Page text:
Maine faces many challenges, so I paid attention when I read a news story about a speech to the Portland Regional Chamber of Commerce by Sen. Angus King in which he described our five most serious long-term challenges.
Today I’ll share his list with you and add my comments.
The most serious challenge, according to Angus, is our aging and incomplete infrastructure. Angus noted that many sewer treatment plants are now 40 to 50 years old and must be rebuilt, a very costly process.
But he was not just talking about waste. For instance, the much-written-about but little-done-about lack of broadband internet service in much of Maine, particularly in rural Maine, is a huge problem, leaving us out of the major growth in businesses that rely on broadband — and that’s most businesses these days.
Angus used an example of someone who was considering the purchase of a home, but then is told they’d never have broadband. Sort of like telling them it’s a great home and community, but they’ll never have running water, he said.
And while we’re on the subject of water, I’d add the challenges we face with lead or other chemicals in too many water sources. Clean water needs more attention, for sure.
Up next on Angus’s list was climate change, which he noted is killing shellfish and moving lobsters further east on the coast.
I’ve been writing and talking about climate change for quite a while now, and there is some serious work being done on the topic here in Maine. But we’re not close to solving this monumental problem, which, I am afraid, we are leaving to our children, grandchildren, and great grandchildren to deal with. I’m also afraid they won’t look on us very kindly for ignoring the problem and failing to resolve it.
Typical of Angus, he did see some positive news in climate change, noting that the melting of the polar ice caps has opened up northern international shipping routes, which Maine is positioned to capitalize on. Yes, Angus, that’s true, and I guess those ships will be able to dock on Congress Street in Portland, after Commercial Street is flooded by the rising ocean tides.
I totally agree with Angus’s third challenge: lack of diversity in Maine energy sources. He rightly reported that energy costs are not the issue, lack of diversity is the problem.
I’ve written before that Maine could be energy independent, using wood, wind, water and the sun, but we are far from that goal today. Just think what it could mean for our state, which spends the most on fossil fuels of any state in the country. Angus also thinks that reliance on natural gas would be a mistake, good advice as we ask taxpayers to pay for expanded natural gas lines into Maine.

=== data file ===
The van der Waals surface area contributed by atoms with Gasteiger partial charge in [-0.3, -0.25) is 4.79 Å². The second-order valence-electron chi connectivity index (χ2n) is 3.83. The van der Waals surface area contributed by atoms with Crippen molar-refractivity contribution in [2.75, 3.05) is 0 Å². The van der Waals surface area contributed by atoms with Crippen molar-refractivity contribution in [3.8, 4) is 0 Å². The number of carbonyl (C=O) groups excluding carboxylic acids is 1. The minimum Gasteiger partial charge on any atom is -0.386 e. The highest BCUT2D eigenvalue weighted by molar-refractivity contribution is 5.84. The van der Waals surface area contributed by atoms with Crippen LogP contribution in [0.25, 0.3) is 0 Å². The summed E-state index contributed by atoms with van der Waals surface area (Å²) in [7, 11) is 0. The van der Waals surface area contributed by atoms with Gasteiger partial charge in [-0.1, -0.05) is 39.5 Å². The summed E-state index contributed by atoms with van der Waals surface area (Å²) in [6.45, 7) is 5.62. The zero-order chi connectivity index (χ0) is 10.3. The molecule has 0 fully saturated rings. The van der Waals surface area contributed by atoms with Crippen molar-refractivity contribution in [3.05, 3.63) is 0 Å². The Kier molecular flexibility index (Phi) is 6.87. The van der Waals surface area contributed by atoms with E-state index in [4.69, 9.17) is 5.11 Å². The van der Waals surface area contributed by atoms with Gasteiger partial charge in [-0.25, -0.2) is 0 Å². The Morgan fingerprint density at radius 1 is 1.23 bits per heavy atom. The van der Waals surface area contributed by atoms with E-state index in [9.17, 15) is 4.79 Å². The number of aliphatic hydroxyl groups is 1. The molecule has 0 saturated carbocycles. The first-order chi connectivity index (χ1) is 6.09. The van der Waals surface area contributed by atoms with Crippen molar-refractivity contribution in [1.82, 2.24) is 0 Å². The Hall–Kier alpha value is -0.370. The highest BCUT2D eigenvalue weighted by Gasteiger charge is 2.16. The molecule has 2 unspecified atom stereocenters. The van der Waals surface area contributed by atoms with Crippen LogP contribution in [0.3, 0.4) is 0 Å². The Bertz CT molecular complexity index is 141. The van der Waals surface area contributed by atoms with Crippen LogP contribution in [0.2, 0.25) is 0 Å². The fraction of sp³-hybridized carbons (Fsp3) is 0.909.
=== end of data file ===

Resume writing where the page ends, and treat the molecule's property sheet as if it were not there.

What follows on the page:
I’ve been involved in issues in the northern forest for decades, and Angus raised a concern about the closure of paper mills and the decline in the market for timber.
He rightly focused on making new products with our trees, something the forest industry — led by the Maine Forest Products Council — is deeply involved in. My friends at MFPC are optimistic about the future of forest products jobs and the industry, and I sure hope they are right.
This issue reminded me of something Angus said when he was governor: “No fish should leave the state with its head on.” Yes, let’s process our fish, and our fiber, right here in Maine, and stop exporting so many of our trees.
You may know that the federal government has essentially declared our forest products industry a disaster, and sent a special team to Maine to address the state’s forest-based economic challenges. This includes an investment of millions of dollars in rural Maine communities, good news for sure, but a sad recognition of how much trouble we are really in.
The fifth challenge cited by Angus hit close to home with me: the aging workforce and population decline. Angus called this “a negative demographic time bomb.”
At 67 years of age, and semi-retired, I look around me and see — mostly — a lot of people older than me. Two of our three kids are living out of state, where economic opportunities are so much better.
“How old is Maine?” Angus asked. And answering his own question he noted, “We’re so old, our junior senator is 72.”
I was pleased to see that Angus agrees with me on another issue. Immigrants are bringing — and must be allowed to continue to bring — economic vitality to our state.